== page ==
|Posted by strategicvisionlimited on January 12, 2015 at 8:35 AM||comments (0)|
Fundable Start-up Ideas That Matter
Startup Ideas (That Matter)
It can be difficult to find a business idea for a start-up that is fundable but by addressing any of the challenges and areas listed below chances are significantly higher to succeed. Below are a few areas and challenges waiting for start-ups to solve them or improve upon them that are fundable, useful and life changing.
1. Energy – low-cost energy directly increases the quality of life
Cheap energy, from new sources and long-lasting batteries. Generally speaking, anything you can create to make energy from current energy sources cheaper will be revolutionary. Same goes for extracting energy out of new sources. The newer sources of energy are solar, wind, ethanol biofuels, biofuels from other sources, like Jatropha, geothermal, hydrogen, thorium, etc.
2. Artificial intelligence
Programs that imitate human creativity, desire and consciousness. This is just as revolutionary as it is overhyped. For all the talk, there has not been a practical breakthrough. Perhaps, it helps to point out there won’t be a single artificial intelligence machine. Rather products that will apply A.I. to create artificial creativity, artificial reasoning, etc. will be useful.
From self-driving cars to space exploration. Robots are already here in manufacturing and military uses. There are few consumer robots yet. As with Garmin GPS, the breakthrough could come by adopting military technology for consumer needs rather than developing robotic hardware and software from scratch.
Slowing ageing, downloading memories, genetic programming. The ultimate promise of biotech to make us disease free and forever young, seems to be almost within reach now. The Human Genome project is finished. Now it’s a matter of figuring out how to tweak the genes. There are moral considerations in this, too. A startup that addresses either side of this story would be revolutionary.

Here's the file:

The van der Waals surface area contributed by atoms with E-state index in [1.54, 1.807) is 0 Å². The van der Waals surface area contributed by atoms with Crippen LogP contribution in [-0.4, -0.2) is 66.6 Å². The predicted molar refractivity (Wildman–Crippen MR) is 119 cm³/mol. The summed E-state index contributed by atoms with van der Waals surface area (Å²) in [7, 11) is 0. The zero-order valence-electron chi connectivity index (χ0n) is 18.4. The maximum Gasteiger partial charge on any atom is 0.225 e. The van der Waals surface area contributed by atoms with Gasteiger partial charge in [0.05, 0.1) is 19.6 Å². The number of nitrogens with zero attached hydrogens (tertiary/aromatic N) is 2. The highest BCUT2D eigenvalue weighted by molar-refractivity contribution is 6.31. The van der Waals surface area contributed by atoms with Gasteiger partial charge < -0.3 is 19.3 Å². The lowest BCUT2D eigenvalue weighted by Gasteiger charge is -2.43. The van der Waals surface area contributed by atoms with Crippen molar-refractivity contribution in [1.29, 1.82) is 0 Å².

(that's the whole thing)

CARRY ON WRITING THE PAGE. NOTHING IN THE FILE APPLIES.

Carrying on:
Preventative healthcare, sensors, data and medical devices. In the United States health care is far too expensive. And not as effective as it could be. A startup that would make medical insurance less costly, or better yet create a preventative healthcare system is worth funding.
Noortropics, smart drugs that enhance human intelligence. Drugs should be developed faster, and less expensively. Preventative drugs, and drugs that enhance not patch up human health after the fact would be worth funding.
7. Food and Water
Solving upcoming problems with food and water availability. Between 1940s and 1960s Norman Borlaug led the Green Revolution that saved 1 billion people from starvation, especially after World War II. New uses of pesticides, herbicides, and fertilizers as well as new genetically engineered breeds of high yield crops were employed to greatly increase global food production. The new water and food crisis is inevitable as global population is rising. A startup that discovers new food sources, or optimizes the current ones, would save millions of lives. Same goes for water. Desalination of sea water that is commercially feasible will be a breakthrough.
Combine mass-scale tech with one-on-one in-person interaction. Connecting students to the right disciplines and the right teachers would make the world population smarter. Although you can’t scale good teachers physically, you can scale their reach through the internet, even in one-on-one teaching. Education being the key to when all the things on this list happen, this may be a starting point for those reading this who are not sure what to do.
9. Internet Infrastructure